The next article I’ll publish will be about receiving SMS messages on your computer.
There are interesting applications you can build with SMS, some require you to be able to receive SMS messages as well as send them:
- Phone number verification. After the user has supplied you with their cell-phone number, you can send a code in a SMS message to a cell phone and have the user confirm that code on a web page.
- Remote control. You can write an application that waits for incoming SMS ‘commands’. Your application sends the commands and returns the results of the commands via SMS.
- SMS alerts. You can write an application that monitors your computer/software/network and/or website and sends out an SMS alert whenevr their is something out of the ordinary.
- SMS marketing. After you’ve captured you’re audience’s cell phone numbers, you can occasionally send reminders, offers, coupons, etc you get them back to you’re website.
- SMS voting. Made popular by shows like American Idols, voting by SMS is one of the more successful applications of SMS.
Another use for SMS is configuring phones over the air (OTA). There are elaborate standard specifications written by the WAP Forum (now Open Mobile Alliance) and somewhat proprietary standards developed by Nokia and Ericsson.
Today I’ll show in detail how to send a bookmark according the Nokia / Ericsson specification. The specification is somewhat older, it dates from September 2001, but it seems almost all Nokia and many Ericsson devices still support this.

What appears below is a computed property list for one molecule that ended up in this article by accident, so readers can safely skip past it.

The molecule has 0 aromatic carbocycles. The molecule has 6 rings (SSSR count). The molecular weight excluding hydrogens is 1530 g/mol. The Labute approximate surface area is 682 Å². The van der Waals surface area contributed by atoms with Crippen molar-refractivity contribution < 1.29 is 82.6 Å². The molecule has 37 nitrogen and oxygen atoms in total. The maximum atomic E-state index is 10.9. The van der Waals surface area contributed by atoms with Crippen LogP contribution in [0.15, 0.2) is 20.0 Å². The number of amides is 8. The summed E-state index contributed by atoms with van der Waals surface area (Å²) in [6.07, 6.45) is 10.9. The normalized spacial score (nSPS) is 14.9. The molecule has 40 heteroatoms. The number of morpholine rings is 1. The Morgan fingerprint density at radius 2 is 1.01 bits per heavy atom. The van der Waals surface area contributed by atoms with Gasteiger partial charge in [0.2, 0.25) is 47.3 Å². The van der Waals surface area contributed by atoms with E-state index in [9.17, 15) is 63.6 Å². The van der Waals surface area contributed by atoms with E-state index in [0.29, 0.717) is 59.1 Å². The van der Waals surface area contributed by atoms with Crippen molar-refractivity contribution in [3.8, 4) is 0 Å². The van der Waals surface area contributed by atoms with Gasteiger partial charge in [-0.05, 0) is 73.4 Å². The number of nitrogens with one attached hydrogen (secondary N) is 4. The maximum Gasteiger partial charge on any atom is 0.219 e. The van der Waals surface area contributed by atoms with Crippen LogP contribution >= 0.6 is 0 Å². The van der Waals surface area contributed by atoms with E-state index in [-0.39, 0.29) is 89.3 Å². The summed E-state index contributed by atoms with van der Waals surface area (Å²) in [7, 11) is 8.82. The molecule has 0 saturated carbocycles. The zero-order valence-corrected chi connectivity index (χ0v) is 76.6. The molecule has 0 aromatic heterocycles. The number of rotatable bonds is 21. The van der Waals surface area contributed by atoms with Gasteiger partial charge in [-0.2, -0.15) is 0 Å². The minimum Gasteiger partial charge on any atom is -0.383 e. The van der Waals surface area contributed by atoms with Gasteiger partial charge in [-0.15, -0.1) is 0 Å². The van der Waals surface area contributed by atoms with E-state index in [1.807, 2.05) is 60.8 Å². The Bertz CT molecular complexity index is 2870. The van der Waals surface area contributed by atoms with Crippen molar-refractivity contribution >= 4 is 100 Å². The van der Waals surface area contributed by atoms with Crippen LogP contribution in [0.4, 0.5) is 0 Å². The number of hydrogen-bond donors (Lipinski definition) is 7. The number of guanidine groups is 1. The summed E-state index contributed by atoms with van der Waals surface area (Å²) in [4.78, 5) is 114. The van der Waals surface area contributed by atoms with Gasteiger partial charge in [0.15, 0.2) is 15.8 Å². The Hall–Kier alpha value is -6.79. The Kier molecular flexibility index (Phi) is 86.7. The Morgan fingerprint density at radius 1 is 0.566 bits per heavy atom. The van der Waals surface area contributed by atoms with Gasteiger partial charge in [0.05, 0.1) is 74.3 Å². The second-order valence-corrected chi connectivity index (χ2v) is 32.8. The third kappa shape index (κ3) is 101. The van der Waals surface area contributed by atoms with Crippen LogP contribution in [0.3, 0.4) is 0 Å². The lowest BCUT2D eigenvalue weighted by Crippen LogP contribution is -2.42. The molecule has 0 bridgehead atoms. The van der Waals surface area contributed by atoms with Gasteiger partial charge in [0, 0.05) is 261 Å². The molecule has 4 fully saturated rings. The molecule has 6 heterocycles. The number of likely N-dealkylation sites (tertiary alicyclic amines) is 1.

The bookmark is described in an XML file like the following:
< ?xml version="1.0"?>
< !DOCTYPE CHARACTERISTIC-LIST SYSTEM "settings.dtd">
<parm NAME="NAME" VALUE="Mobile Tidings"/>
<parm NAME="URL" VALUE="http://mobiletidings.com"/>
As before we send this XML document using an unconfirmed push. Here are the layers we need to implement:
- the XML document needs to be WBXML encoded and
- the WBXML need to be wrapped in a WSP (Wireless Session Protocol) Push PDU
- this needs to be wrapped in a WDP (Wireless Datagram Protocol) packet
- this needs to be sent inside an SMS
As always we start with the AT command that is used to send the bookmark and analyze in detail how this AT command was constructed:
I still needed to show how you can send an Service Indication (SI) document like:
< ?xml version="1.0"?>
< !DOCTYPE si PUBLIC "-//WAPFORUM//DTD SI 1.0//EN"
si-expires="2009-03-04T16:25:00Z">Check out Mobile Tidings!</indication>
This document, a Service Indication, tells the WAP client to store the following:
- A link to http://mobiletidings.com/
- With text “Check out Mobile Tidings!“
- This typically shows up in a “WAP Push Inbox” or sometimes in the “SMS Inbox”
- The link will show when it was created
- It should automatically be removed after the expiry time mentioned
Well here is the AT command to send this particular SI document:
As I have been writing about EMS and WAP Push, I am sure your ask yourself: “Does my phone support this?”. Again we dig into the WURFL database and we see that WAP Push is widely supported, but EMS a little less so.
This is understandable, because WAP Push is a protocol used in MMS (or picture messaging). Since most phones nowadays are camera phones and support picture messaging, they’re very likely to support WAP Push.
Here is a list of devices that support EMS and/or WAP Push, according to WURFL: